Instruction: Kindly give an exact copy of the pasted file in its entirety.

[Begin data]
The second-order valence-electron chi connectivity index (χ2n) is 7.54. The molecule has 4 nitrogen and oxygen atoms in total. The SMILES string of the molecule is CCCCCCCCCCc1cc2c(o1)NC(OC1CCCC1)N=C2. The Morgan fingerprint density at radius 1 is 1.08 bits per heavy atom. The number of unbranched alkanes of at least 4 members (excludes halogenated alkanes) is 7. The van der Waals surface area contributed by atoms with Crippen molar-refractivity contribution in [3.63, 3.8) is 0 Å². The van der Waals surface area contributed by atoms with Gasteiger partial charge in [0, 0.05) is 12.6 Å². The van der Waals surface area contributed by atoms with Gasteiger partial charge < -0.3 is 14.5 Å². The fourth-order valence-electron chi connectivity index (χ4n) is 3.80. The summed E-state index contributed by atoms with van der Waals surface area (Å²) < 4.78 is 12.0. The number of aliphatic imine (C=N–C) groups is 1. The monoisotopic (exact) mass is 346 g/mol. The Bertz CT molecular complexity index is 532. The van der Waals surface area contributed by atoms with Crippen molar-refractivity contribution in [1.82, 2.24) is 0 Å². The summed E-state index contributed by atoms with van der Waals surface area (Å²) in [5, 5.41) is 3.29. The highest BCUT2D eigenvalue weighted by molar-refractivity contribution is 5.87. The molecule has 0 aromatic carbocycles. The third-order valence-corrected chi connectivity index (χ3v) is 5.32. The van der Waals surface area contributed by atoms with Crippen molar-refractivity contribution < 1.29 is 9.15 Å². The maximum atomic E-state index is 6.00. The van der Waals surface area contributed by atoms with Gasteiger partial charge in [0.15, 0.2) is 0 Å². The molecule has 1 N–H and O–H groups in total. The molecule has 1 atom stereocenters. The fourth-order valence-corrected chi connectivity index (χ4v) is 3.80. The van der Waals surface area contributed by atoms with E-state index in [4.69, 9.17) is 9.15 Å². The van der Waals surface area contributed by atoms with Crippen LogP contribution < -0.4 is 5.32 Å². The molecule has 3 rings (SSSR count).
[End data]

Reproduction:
The second-order valence-electron chi connectivity index (χ2n) is 7.54. The molecule has 4 nitrogen and oxygen atoms in total. The SMILES string of the molecule is CCCCCCCCCCc1cc2c(o1)NC(OC1CCCC1)N=C2. The Morgan fingerprint density at radius 1 is 1.08 bits per heavy atom. The number of unbranched alkanes of at least 4 members (excludes halogenated alkanes) is 7. The van der Waals surface area contributed by atoms with Crippen molar-refractivity contribution in [3.63, 3.8) is 0 Å². The van der Waals surface area contributed by atoms with Gasteiger partial charge in [0, 0.05) is 12.6 Å². The van der Waals surface area contributed by atoms with Gasteiger partial charge < -0.3 is 14.5 Å². The fourth-order valence-electron chi connectivity index (χ4n) is 3.80. The summed E-state index contributed by atoms with van der Waals surface area (Å²) < 4.78 is 12.0. The number of aliphatic imine (C=N–C) groups is 1. The monoisotopic (exact) mass is 346 g/mol. The Bertz CT molecular complexity index is 532. The van der Waals surface area contributed by atoms with Crippen molar-refractivity contribution in [1.82, 2.24) is 0 Å². The summed E-state index contributed by atoms with van der Waals surface area (Å²) in [5, 5.41) is 3.29. The highest BCUT2D eigenvalue weighted by molar-refractivity contribution is 5.87. The molecule has 0 aromatic carbocycles. The third-order valence-corrected chi connectivity index (χ3v) is 5.32. The van der Waals surface area contributed by atoms with Crippen molar-refractivity contribution < 1.29 is 9.15 Å². The maximum atomic E-state index is 6.00. The van der Waals surface area contributed by atoms with Gasteiger partial charge in [0.15, 0.2) is 0 Å². The molecule has 1 N–H and O–H groups in total. The molecule has 1 atom stereocenters. The fourth-order valence-corrected chi connectivity index (χ4v) is 3.80. The van der Waals surface area contributed by atoms with E-state index in [4.69, 9.17) is 9.15 Å². The van der Waals surface area contributed by atoms with Crippen LogP contribution < -0.4 is 5.32 Å². The molecule has 3 rings (SSSR count).